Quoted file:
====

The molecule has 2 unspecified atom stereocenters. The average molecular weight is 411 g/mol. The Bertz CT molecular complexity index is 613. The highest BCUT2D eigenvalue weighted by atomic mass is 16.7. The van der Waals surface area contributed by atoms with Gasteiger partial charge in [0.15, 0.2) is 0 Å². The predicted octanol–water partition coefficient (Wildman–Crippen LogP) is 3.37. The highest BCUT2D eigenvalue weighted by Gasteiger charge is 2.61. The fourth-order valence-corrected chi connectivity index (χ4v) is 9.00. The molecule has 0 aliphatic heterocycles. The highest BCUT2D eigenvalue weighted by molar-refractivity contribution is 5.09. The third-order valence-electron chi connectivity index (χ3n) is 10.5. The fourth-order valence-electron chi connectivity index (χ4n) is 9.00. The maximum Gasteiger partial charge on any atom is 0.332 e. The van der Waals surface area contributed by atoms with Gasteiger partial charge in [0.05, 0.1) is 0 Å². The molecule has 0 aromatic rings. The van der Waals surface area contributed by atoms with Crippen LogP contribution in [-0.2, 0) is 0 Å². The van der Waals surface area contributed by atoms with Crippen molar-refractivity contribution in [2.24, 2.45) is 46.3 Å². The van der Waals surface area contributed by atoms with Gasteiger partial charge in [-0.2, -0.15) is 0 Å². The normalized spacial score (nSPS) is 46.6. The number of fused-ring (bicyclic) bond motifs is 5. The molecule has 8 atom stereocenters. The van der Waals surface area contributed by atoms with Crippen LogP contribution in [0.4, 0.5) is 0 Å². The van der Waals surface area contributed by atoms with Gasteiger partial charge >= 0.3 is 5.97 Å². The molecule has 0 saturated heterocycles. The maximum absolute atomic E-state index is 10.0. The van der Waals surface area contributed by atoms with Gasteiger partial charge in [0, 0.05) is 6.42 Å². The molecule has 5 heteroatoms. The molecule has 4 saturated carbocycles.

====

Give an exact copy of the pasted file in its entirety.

The molecule has 2 unspecified atom stereocenters. The average molecular weight is 411 g/mol. The Bertz CT molecular complexity index is 613. The highest BCUT2D eigenvalue weighted by atomic mass is 16.7. The van der Waals surface area contributed by atoms with Gasteiger partial charge in [0.15, 0.2) is 0 Å². The predicted octanol–water partition coefficient (Wildman–Crippen LogP) is 3.37. The highest BCUT2D eigenvalue weighted by Gasteiger charge is 2.61. The fourth-order valence-corrected chi connectivity index (χ4v) is 9.00. The molecule has 0 aliphatic heterocycles. The highest BCUT2D eigenvalue weighted by molar-refractivity contribution is 5.09. The third-order valence-electron chi connectivity index (χ3n) is 10.5. The fourth-order valence-electron chi connectivity index (χ4n) is 9.00. The maximum Gasteiger partial charge on any atom is 0.332 e. The van der Waals surface area contributed by atoms with Gasteiger partial charge in [0.05, 0.1) is 0 Å². The molecule has 0 aromatic rings. The van der Waals surface area contributed by atoms with Crippen LogP contribution in [-0.2, 0) is 0 Å². The van der Waals surface area contributed by atoms with Crippen molar-refractivity contribution in [2.24, 2.45) is 46.3 Å². The van der Waals surface area contributed by atoms with Gasteiger partial charge in [-0.2, -0.15) is 0 Å². The normalized spacial score (nSPS) is 46.6. The number of fused-ring (bicyclic) bond motifs is 5. The molecule has 8 atom stereocenters. The van der Waals surface area contributed by atoms with Crippen LogP contribution in [0.4, 0.5) is 0 Å². The van der Waals surface area contributed by atoms with Gasteiger partial charge >= 0.3 is 5.97 Å². The molecule has 0 saturated heterocycles. The maximum absolute atomic E-state index is 10.0. The van der Waals surface area contributed by atoms with Gasteiger partial charge in [0, 0.05) is 6.42 Å². The molecule has 5 heteroatoms. The molecule has 4 saturated carbocycles.